New California bill could force stores to close self-checkout

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California lawmakers are considering a new bill that could force stores to close self-checkout lanes.

Senate Bill 1446 would prohibit grocery stores or retail drug stores from offering self-checkout options unless all of the following conditions are met:

  • Checkouts are limited to 10 items or less
  • At least one manual staffed checkout station is available
  • Customers are prohibited from purchasing certain items
  • An employee can only monitor up to two self-service stations
  • Employee is relieved from all other duties while monitoring

It also requires stores that employ artificial intelligence to complete an assessment before implementing the technology.

"This act will protect workers and the public by ensuring safe staffing levels at grocery and drug stores and regulating self-checkout machines in a way that’s being smart on crime," said Sen. Lola Smallwood-Cuevas, D-Los Angeles.

Letizia Costa, who manages multiple self-checkouts at a Lucky's in Pinole, supports the bill.

"I have also observed customers who just walk through the self-checkout area when there are no workers and they just walk out with their items," Costa said.

Costa on Monday joined Smallwood-Cuevas for a virtual press conference about the bill. Costa said in February she saw three women stealing items, so she called 911. But the suspects turned around and attacked her.

"Because of this incident, I'm terrified to report any incidents of theft," she said. "This bill will ensure that grocery stores are properly staffed."

The proposed law would require employees monitoring self-checkout to be solely focused on that task and not asked to do anything else.

The bill has the support of the UFCW union and other labor groups. However, several groups oppose it, including the California Chamber of Commerce and the California Retailers Association, who said the bill does not do enough to protect employees and customers.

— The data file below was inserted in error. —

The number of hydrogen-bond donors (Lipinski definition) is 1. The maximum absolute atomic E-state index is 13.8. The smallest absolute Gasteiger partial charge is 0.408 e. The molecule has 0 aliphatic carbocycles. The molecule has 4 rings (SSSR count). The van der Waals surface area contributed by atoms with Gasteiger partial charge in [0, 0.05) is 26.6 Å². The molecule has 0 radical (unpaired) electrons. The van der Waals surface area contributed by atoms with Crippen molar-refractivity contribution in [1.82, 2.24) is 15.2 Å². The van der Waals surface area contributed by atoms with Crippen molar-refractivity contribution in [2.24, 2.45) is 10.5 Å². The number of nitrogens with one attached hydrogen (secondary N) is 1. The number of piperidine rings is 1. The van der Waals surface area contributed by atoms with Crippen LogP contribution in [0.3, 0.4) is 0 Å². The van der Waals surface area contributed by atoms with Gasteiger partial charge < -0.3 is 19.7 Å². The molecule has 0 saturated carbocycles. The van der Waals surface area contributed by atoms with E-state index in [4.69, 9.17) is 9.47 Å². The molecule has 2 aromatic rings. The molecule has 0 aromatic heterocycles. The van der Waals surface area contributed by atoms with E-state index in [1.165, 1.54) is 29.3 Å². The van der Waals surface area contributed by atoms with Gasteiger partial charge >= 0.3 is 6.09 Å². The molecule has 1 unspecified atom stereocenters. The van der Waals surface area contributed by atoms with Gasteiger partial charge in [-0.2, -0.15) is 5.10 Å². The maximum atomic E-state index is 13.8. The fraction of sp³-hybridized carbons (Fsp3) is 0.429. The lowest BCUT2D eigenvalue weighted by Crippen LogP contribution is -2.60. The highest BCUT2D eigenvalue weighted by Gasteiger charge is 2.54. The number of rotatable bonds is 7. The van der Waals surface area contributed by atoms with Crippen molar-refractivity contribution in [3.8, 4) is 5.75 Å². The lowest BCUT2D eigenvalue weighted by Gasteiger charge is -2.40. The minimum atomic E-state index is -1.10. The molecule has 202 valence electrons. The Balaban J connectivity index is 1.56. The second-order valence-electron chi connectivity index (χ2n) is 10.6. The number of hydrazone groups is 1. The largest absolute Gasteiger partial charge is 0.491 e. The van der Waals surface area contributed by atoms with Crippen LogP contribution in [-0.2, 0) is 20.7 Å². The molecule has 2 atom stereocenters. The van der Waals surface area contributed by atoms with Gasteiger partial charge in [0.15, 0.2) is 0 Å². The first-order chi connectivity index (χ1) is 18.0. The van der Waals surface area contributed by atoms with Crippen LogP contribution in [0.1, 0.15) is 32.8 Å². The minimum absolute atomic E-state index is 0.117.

"Instead, we’re supporting a package of bills that is being introduced and supported by the governor…that really is a comprehensive approach to address the issue of retail theft," California Retailers Association CEO Rachel Michelin said. "It includes going after and providing consequences to serial shop lifters and goes after boosters who are selling stolen goods."

California lawmakers on Monday will consider a new bill that could force stores to close self-checkout lanes. Ginger Conejero Saab reports.

The discussion comes as cities across the state have faced backlash due to brazen thefts at grocery stores and pharmacies.

In San Francisco, a woman was caught stealing tens of thousands of dollars worth of goods at different Target locations.

District Attorney Brooke Jenkins announced that 43-year-old Aziza Graves was convicted of one felony count of grand theft and 52 misdemeanor counts of petty theft with thefts related to ones at the Stonestown Target. She was also convicted of misdemeanor petty theft for one at Abercrombie.

Graves faces more than three years in state prison. She is currently out of custody.

SB 1446 is in the Appropriations Committee in Sacramento, where it is examined before it can head to the Senate floor.

It could take customers longer to check out after some grocery stores and retailers are revising their self-checkout strategies or doing away with the registers altogether. Gia Vang reports.
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